Viewing a home on an online listing site and seeing it in person are two very different things. Personally, I would never buy a home without seeing it first. When seeing a home, also ask if any modifications, additions or renovations have been made to the house. Sometimes people make modifications to fit their preferences which may be very different to yours. And sometimes, they could be a great advantage such as a remodeled kitchen!
6. WHAT IS THE CONDITION OF THE HOME’S ROOF?
Ah, finally the crux of this article! Roofs are not only one of the most important parts of a home, roofs are also one of the most expensive parts of a home. Having to repair your roof or replace your roof shortly after you move in could mean quite some financial strain. Different kinds of roofs have different life spans. Knowing the roof’s age before buying a house is a must. But in addition to that, find out if it has leaks and if so, how many and when was the last time they were repaired. Does the existing roof have any warranties and guarantees on it? Is there any mold damage on the roof, any loose or missing shingles or tiles? Has the roof suffered any damage? These and many more are all valid questions about the roof, before you buy your first home. If the roof is older than 10 years, we strongly recommend calling a professional roofer to do a roof inspection to detect any potential issues or to certify that as far as the roof is concerned, you’re good to go!
7. HOW OLD ARE THE APPLIANCES?
Old appliances are not only prone to breakage, but they can also end up costing you a lot in electricity charges. Newer appliances are often more energy efficient and not only that but they work better and have more features that will make every day living easier. While it wouldn’t be normal to ask your seller to replace old appliances with new ones, if a house you are looking at has old appliances it is important to take this into consideration. Either you can use this to lower the selling price a bit or minimally, take into consideration that you’ll need to spend some money to buy new appliances in the near future.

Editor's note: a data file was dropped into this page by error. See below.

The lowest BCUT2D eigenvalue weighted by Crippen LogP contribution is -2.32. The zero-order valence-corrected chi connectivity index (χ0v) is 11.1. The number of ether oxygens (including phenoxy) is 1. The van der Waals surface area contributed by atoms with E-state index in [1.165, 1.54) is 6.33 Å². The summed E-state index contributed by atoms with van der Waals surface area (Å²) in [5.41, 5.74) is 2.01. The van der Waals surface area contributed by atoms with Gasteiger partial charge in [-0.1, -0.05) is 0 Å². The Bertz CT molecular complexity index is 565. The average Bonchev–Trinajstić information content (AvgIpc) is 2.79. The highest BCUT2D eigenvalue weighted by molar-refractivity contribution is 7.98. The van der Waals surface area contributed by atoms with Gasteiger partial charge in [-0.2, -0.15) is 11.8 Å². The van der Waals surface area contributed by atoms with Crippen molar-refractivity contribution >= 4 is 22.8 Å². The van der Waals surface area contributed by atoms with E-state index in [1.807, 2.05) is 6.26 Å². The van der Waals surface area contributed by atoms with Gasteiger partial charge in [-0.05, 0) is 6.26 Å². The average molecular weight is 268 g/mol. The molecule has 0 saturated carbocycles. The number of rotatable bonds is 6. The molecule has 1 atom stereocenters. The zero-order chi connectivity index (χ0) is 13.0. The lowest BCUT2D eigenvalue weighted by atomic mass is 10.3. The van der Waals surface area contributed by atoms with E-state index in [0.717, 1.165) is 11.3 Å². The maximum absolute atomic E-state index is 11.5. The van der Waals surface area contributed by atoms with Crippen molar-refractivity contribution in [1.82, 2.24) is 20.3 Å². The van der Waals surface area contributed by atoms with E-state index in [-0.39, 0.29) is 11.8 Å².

Appliances to look at include, the air conditioner, the furnace or water boiler, washer and dryer, and the stove and kitchen appliances.
But in the way of energy efficiency, I’ll give you another example. When I bought my first home, the home was such a good deal that when it came to appliances, all I wanted to know was do they work and will they at least last a few years since I was planning to redo the kitchen and a few other things anyway.
After about a year of living in my first house, both the dryer and washer broke respectively. Luckily I was able to fix them myself by watching a YouTube video! The microwave cover fell off. The boiler exploded and I had to get it completely replaced and little did I know my A/C was an energy hog! All within the first year!
A note on windows: while windows are not not really an appliance, I’m putting them here because they help you reduce energy costs. Plus, in Florida having decent windows is very important due to the storms your house can experience. If the house you want to buy has old windows, not only are these going to be less energy efficient and may break during a strong storm, but when you go to replace them you’ll find that new windows can be very expensive. In Florida, many zones have regulations that only allow you to use the latest and strongest hurricane proof windows, making it a very large expense. Buying a new home with new windows may be more expensive but is often worth it.
When I bought my fourth home, it was twice as large as my first one and I thought the electric bill was for sure going to be 2-3 times higher. Little to my surprise, because all my appliances were rather new and because it had hurricane proof windows, my electric bill was almost the same in a house that was double the size of my first one.
8. HOW LONG HAS THE HOME BEEN ON THE MARKET?
Knowing how long a house has been on the market gives you a great idea of what kind of offer you can put on it. It also tells you if a house is overpriced or not. A house that’s been on the market for months is clearly overpriced for one reason or another, be it the actual house itself, the location, and so on. Meanwhile, seeing 2-3 or even 4-5 price cuts on a house tells you that the seller is motivated and so you can get a good price! Houses that are underpriced often sell within days or weeks! I remember when looking for my third home, there was a house that had been on the market for almost 12 months. The seller had lowered the price three times. While it wasn’t my house of choice I kept an eye on it as a plan b, in case I didn’t find what I was looking for because I knew I the seller was motivated and I could get a good deal on it.